Homeowners are Taking Advantage of High Home Prices to Tap Into Home Equity Loans


Home prices are at an all-time high, and some experts are predicting they will increase by an added 3.5% by the end of 2024. This is bad news for anyone who wants to buy a home. At the same time, it’s an ideal situation for current homeowners who purchased a home before interest rates started going up. A growing number of these homeowners are tapping into their home equity by taking out home equity (HE) loans or setting up a home equity line of credit (HELOC). 

There are several reasons why optimistic homeowners don’t mind using their home as a security for a large loan. However, the main reason why homeowners are taking out HE and HELOC loans is to renovate the home. Nearly 70% of homeowners are either currently renovating their homes or are planning on doing so in the next two years. Improving outdoor space is the most popular home renovation project, followed by making the home sustainable and adding key features to the house. Kitchen and bathroom renovations top the list of interior renovations, followed by living room renovations. Over a third of these homeowners say they plan to sell the home at a later date. However, these plans could change over time if interest rates remain high. 

Another reason for the popularity of HELOC and home equity loans is that they give homeowners an alternative to looking for a new home in today’s market. The average mortgage interest rate, which was only 3.22% in January 2022, is now almost 7.8% as of November 2023. Some homeowners don’t want to lose their low-interest loans but have different housing needs than they did a few years ago. Many have found that borrowing a home equity loan is an ideal way to make needed interior and exterior renovations while they wait for home interest rates to come down. 

There is also a growing interest in using a home equity loan to consolidate other debts. A recent survey found that 70% of homeowners would be interested in a HELOC or HE loan that would enable them to pay off other high-interest debts. Such a move can be wise if a person can get a home equity loan with a lower interest rate than the other loans he or she needs to pay off. What’s more, managing one large loan is often easier than trying to manage several smaller ones with varying interest rates and payment deadlines. Even so, there is a huge gap between the number of people who are thinking about taking out a home equity loan to pay off current debts and those who actually do so. At the same time, home renovations and debt consolidation are by no means the only uses for a home equity loan. Homeowners who want to change careers or fund a child’s education can tap into their home equity to cover the cost of university tuition. HE loans are also commonly used to cover emergency expenses, the cost of a trip or wedding, or even for investment purposes.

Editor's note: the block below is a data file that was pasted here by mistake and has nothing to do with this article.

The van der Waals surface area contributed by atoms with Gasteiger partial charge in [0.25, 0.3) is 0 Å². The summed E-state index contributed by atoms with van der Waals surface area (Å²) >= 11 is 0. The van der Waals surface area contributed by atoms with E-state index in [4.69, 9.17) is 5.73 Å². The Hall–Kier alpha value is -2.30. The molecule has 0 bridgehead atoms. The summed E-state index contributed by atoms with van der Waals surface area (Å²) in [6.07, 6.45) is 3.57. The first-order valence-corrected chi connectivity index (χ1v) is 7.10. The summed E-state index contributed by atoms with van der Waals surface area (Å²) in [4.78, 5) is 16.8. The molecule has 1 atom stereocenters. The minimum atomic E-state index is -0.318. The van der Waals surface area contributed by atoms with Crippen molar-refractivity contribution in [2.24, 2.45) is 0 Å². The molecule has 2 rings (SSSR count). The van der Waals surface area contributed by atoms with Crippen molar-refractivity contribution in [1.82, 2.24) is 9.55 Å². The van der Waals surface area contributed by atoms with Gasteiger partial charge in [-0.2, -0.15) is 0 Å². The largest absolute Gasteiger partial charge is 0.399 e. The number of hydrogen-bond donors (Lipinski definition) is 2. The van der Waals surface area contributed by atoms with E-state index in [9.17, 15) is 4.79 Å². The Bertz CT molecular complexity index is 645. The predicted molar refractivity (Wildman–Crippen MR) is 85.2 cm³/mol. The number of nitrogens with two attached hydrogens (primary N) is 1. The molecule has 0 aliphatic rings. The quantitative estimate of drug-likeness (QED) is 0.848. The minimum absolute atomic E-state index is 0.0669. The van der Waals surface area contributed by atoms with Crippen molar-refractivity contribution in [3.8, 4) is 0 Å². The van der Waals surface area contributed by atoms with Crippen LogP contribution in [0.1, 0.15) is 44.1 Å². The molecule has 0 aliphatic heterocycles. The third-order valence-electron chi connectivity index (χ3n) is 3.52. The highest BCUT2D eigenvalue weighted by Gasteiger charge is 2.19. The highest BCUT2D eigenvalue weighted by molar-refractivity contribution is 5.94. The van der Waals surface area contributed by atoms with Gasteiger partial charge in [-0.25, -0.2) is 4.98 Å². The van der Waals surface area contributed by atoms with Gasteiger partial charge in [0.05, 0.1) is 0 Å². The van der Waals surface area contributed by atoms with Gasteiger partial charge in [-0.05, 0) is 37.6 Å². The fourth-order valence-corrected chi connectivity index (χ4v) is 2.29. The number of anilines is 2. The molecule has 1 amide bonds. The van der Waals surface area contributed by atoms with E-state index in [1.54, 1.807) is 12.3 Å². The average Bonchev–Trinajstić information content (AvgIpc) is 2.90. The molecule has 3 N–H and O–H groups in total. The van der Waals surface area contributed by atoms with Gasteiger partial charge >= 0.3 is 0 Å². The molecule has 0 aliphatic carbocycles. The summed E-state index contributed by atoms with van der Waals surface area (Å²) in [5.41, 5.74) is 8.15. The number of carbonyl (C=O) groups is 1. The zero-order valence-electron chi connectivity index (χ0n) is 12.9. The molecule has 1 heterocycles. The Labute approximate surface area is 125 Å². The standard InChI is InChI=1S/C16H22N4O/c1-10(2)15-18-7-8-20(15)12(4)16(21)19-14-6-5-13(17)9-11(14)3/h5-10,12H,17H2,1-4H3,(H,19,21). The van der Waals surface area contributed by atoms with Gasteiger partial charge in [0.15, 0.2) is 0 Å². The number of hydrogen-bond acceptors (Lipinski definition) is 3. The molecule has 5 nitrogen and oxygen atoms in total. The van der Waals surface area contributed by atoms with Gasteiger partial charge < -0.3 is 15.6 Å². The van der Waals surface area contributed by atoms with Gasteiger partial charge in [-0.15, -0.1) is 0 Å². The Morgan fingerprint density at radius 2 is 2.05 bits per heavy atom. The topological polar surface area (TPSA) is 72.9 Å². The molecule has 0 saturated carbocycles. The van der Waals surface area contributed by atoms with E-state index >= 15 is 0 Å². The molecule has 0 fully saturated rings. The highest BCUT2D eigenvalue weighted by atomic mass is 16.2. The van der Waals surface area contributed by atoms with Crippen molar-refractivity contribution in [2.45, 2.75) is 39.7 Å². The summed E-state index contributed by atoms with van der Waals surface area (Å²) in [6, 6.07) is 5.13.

Using home equity loans for home renovations can be a smart move, experts note. The right renovations will add value to a home and homeowners who itemize their tax returns can deduct the interest from a HELOC or home equity loan when they file taxes. Using a home equity loan to pay off other debts can also be wise under certain circumstances, as homeowners can save thousands of dollars by consolidating payments with a high interest rate. Even so, taking out a HELOC or home equity loan is not without risks, as homeowners could lose a home if they are unable to pay back the loan. What’s more, as home sales plunge due to high interest rates and high home prices, a homeowner in a tight financial situation can’t count on being able to sell the home in order to avoid foreclosure. 

Homeowners in the United States are sitting on a whopping $30 trillion in home equity. What’s more, home values are set to rise for the foreseeable future. Even if interest rates come down in the next couple of years, a lack of inventory has made it impossible for the market to keep up with demand. In fact, the White House and the National Association of Realtors estimate that the market could be short up to 5.5 million homes. Holding onto a home with a low interest rate has never been a better idea, and homeowners who purchased a home before interest rates went through the roof now have plenty of equity they can tap into for home renovations, debt consolidation, and other purposes. Many are choosing to do just that, a move that comes with some risks but could benefit their overall financial position long-term. 

Have questions?

If you or anyone you know has questions about financing or the current housing market, your expert Los Angeles mortgage brokers at Peak Finance are here to help. Contact us today at [email protected].

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